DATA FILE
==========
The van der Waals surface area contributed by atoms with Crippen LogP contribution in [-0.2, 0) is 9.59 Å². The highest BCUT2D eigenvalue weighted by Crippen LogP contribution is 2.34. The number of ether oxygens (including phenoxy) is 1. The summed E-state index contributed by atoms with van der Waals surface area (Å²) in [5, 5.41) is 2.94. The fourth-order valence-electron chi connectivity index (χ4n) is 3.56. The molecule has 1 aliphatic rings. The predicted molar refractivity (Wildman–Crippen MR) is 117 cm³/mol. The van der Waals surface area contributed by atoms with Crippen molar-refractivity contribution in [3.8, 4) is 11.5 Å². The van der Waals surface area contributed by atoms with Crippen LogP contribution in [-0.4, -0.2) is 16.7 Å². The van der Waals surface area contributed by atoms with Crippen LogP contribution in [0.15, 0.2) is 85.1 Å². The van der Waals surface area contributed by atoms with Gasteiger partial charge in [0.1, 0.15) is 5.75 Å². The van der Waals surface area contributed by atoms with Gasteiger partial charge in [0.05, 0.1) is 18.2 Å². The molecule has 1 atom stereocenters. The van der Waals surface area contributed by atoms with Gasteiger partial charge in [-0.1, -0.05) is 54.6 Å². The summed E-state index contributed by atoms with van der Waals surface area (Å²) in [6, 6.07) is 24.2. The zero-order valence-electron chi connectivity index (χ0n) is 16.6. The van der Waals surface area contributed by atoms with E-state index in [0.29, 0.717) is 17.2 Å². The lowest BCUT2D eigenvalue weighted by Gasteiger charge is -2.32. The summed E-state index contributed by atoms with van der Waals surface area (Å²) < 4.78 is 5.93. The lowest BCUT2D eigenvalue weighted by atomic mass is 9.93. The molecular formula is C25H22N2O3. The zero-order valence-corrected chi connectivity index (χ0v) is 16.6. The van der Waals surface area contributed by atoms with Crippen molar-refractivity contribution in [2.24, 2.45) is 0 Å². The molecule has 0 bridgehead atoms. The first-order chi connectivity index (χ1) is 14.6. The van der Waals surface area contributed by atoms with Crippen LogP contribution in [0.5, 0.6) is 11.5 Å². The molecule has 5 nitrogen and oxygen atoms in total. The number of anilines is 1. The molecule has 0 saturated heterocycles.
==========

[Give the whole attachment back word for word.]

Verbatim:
The van der Waals surface area contributed by atoms with Crippen LogP contribution in [-0.2, 0) is 9.59 Å². The highest BCUT2D eigenvalue weighted by Crippen LogP contribution is 2.34. The number of ether oxygens (including phenoxy) is 1. The summed E-state index contributed by atoms with van der Waals surface area (Å²) in [5, 5.41) is 2.94. The fourth-order valence-electron chi connectivity index (χ4n) is 3.56. The molecule has 1 aliphatic rings. The predicted molar refractivity (Wildman–Crippen MR) is 117 cm³/mol. The van der Waals surface area contributed by atoms with Crippen molar-refractivity contribution in [3.8, 4) is 11.5 Å². The van der Waals surface area contributed by atoms with Crippen LogP contribution in [-0.4, -0.2) is 16.7 Å². The van der Waals surface area contributed by atoms with Crippen LogP contribution in [0.15, 0.2) is 85.1 Å². The van der Waals surface area contributed by atoms with Gasteiger partial charge in [0.1, 0.15) is 5.75 Å². The van der Waals surface area contributed by atoms with Gasteiger partial charge in [0.05, 0.1) is 18.2 Å². The molecule has 1 atom stereocenters. The van der Waals surface area contributed by atoms with Gasteiger partial charge in [-0.1, -0.05) is 54.6 Å². The summed E-state index contributed by atoms with van der Waals surface area (Å²) in [6, 6.07) is 24.2. The zero-order valence-electron chi connectivity index (χ0n) is 16.6. The van der Waals surface area contributed by atoms with E-state index in [0.29, 0.717) is 17.2 Å². The lowest BCUT2D eigenvalue weighted by Gasteiger charge is -2.32. The summed E-state index contributed by atoms with van der Waals surface area (Å²) < 4.78 is 5.93. The lowest BCUT2D eigenvalue weighted by atomic mass is 9.93. The molecular formula is C25H22N2O3. The zero-order valence-corrected chi connectivity index (χ0v) is 16.6. The van der Waals surface area contributed by atoms with Crippen molar-refractivity contribution in [2.24, 2.45) is 0 Å². The molecule has 0 bridgehead atoms. The first-order chi connectivity index (χ1) is 14.6. The van der Waals surface area contributed by atoms with Crippen LogP contribution in [0.5, 0.6) is 11.5 Å². The molecule has 5 nitrogen and oxygen atoms in total. The number of anilines is 1. The molecule has 0 saturated heterocycles.